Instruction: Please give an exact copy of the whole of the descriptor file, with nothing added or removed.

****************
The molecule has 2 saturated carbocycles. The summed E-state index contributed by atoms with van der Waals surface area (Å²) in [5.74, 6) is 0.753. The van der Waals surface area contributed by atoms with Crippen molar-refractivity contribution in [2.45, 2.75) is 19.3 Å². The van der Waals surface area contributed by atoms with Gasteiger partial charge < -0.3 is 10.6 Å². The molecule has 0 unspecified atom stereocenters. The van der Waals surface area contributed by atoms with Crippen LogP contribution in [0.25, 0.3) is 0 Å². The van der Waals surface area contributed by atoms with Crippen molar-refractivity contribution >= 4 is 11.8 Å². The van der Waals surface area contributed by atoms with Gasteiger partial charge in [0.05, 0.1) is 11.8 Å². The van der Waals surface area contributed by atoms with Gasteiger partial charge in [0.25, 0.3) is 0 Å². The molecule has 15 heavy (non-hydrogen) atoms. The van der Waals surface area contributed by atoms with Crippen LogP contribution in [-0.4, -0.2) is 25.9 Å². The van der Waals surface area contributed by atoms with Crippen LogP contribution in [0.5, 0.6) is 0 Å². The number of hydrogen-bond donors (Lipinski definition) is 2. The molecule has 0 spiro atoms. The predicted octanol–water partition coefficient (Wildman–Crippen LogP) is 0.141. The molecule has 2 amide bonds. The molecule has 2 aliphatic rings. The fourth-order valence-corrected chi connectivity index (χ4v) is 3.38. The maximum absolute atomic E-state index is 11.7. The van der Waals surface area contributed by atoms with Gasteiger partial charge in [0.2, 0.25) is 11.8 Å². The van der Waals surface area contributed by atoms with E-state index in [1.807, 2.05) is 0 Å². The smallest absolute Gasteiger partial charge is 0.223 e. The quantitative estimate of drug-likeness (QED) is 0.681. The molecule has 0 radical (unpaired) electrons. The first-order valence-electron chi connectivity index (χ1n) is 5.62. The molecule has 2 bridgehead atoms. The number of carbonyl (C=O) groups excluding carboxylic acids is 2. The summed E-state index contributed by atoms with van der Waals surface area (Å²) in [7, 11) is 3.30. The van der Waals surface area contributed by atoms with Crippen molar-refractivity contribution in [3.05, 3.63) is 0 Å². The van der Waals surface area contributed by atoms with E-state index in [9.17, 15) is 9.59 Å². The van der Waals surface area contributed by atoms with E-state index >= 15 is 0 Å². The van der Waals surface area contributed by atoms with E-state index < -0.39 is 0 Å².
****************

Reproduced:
The molecule has 2 saturated carbocycles. The summed E-state index contributed by atoms with van der Waals surface area (Å²) in [5.74, 6) is 0.753. The van der Waals surface area contributed by atoms with Crippen molar-refractivity contribution in [2.45, 2.75) is 19.3 Å². The van der Waals surface area contributed by atoms with Gasteiger partial charge < -0.3 is 10.6 Å². The molecule has 0 unspecified atom stereocenters. The van der Waals surface area contributed by atoms with Crippen LogP contribution in [0.25, 0.3) is 0 Å². The van der Waals surface area contributed by atoms with Crippen molar-refractivity contribution >= 4 is 11.8 Å². The van der Waals surface area contributed by atoms with Gasteiger partial charge in [0.05, 0.1) is 11.8 Å². The van der Waals surface area contributed by atoms with Gasteiger partial charge in [0.25, 0.3) is 0 Å². The molecule has 15 heavy (non-hydrogen) atoms. The van der Waals surface area contributed by atoms with Crippen LogP contribution in [-0.4, -0.2) is 25.9 Å². The van der Waals surface area contributed by atoms with Crippen LogP contribution in [0.5, 0.6) is 0 Å². The number of hydrogen-bond donors (Lipinski definition) is 2. The molecule has 0 spiro atoms. The predicted octanol–water partition coefficient (Wildman–Crippen LogP) is 0.141. The molecule has 2 amide bonds. The molecule has 2 aliphatic rings. The fourth-order valence-corrected chi connectivity index (χ4v) is 3.38. The maximum absolute atomic E-state index is 11.7. The van der Waals surface area contributed by atoms with Gasteiger partial charge in [0.2, 0.25) is 11.8 Å². The van der Waals surface area contributed by atoms with E-state index in [1.807, 2.05) is 0 Å². The smallest absolute Gasteiger partial charge is 0.223 e. The quantitative estimate of drug-likeness (QED) is 0.681. The molecule has 0 radical (unpaired) electrons. The first-order valence-electron chi connectivity index (χ1n) is 5.62. The molecule has 2 bridgehead atoms. The number of carbonyl (C=O) groups excluding carboxylic acids is 2. The summed E-state index contributed by atoms with van der Waals surface area (Å²) in [7, 11) is 3.30. The van der Waals surface area contributed by atoms with Crippen molar-refractivity contribution in [3.05, 3.63) is 0 Å². The van der Waals surface area contributed by atoms with E-state index in [9.17, 15) is 9.59 Å². The van der Waals surface area contributed by atoms with E-state index >= 15 is 0 Å². The van der Waals surface area contributed by atoms with E-state index < -0.39 is 0 Å².